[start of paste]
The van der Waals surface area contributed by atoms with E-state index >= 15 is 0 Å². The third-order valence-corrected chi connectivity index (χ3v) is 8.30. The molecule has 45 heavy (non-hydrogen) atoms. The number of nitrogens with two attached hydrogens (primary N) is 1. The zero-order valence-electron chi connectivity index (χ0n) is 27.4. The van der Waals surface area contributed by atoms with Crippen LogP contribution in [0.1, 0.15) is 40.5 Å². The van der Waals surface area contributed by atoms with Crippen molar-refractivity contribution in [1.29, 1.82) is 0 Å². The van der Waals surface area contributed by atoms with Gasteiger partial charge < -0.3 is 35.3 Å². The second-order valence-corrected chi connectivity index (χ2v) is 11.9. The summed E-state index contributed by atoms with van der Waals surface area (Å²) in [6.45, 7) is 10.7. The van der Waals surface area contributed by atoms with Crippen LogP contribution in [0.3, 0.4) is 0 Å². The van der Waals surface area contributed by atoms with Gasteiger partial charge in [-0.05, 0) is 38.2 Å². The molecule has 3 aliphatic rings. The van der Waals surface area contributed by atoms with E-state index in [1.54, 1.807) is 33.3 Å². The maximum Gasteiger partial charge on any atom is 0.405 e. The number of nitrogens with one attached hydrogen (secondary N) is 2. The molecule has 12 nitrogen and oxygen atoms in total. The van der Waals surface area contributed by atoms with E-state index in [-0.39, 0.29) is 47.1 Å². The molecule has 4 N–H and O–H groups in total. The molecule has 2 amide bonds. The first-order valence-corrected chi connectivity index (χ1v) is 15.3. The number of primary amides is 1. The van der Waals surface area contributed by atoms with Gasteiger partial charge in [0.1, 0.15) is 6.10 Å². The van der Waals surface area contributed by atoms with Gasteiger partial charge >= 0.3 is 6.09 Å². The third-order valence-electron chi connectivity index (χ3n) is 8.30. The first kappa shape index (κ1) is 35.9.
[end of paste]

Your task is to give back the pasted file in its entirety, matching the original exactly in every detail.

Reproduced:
The van der Waals surface area contributed by atoms with E-state index >= 15 is 0 Å². The third-order valence-corrected chi connectivity index (χ3v) is 8.30. The molecule has 45 heavy (non-hydrogen) atoms. The number of nitrogens with two attached hydrogens (primary N) is 1. The zero-order valence-electron chi connectivity index (χ0n) is 27.4. The van der Waals surface area contributed by atoms with Crippen LogP contribution in [0.1, 0.15) is 40.5 Å². The van der Waals surface area contributed by atoms with Crippen molar-refractivity contribution in [1.29, 1.82) is 0 Å². The van der Waals surface area contributed by atoms with Gasteiger partial charge < -0.3 is 35.3 Å². The second-order valence-corrected chi connectivity index (χ2v) is 11.9. The summed E-state index contributed by atoms with van der Waals surface area (Å²) in [6.45, 7) is 10.7. The van der Waals surface area contributed by atoms with Crippen LogP contribution in [0.3, 0.4) is 0 Å². The van der Waals surface area contributed by atoms with Gasteiger partial charge in [-0.05, 0) is 38.2 Å². The molecule has 3 aliphatic rings. The van der Waals surface area contributed by atoms with E-state index in [1.54, 1.807) is 33.3 Å². The maximum Gasteiger partial charge on any atom is 0.405 e. The number of nitrogens with one attached hydrogen (secondary N) is 2. The molecule has 12 nitrogen and oxygen atoms in total. The van der Waals surface area contributed by atoms with E-state index in [-0.39, 0.29) is 47.1 Å². The molecule has 4 N–H and O–H groups in total. The molecule has 2 amide bonds. The first-order valence-corrected chi connectivity index (χ1v) is 15.3. The number of primary amides is 1. The van der Waals surface area contributed by atoms with Gasteiger partial charge in [0.1, 0.15) is 6.10 Å². The van der Waals surface area contributed by atoms with Gasteiger partial charge >= 0.3 is 6.09 Å². The third-order valence-electron chi connectivity index (χ3n) is 8.30. The first kappa shape index (κ1) is 35.9.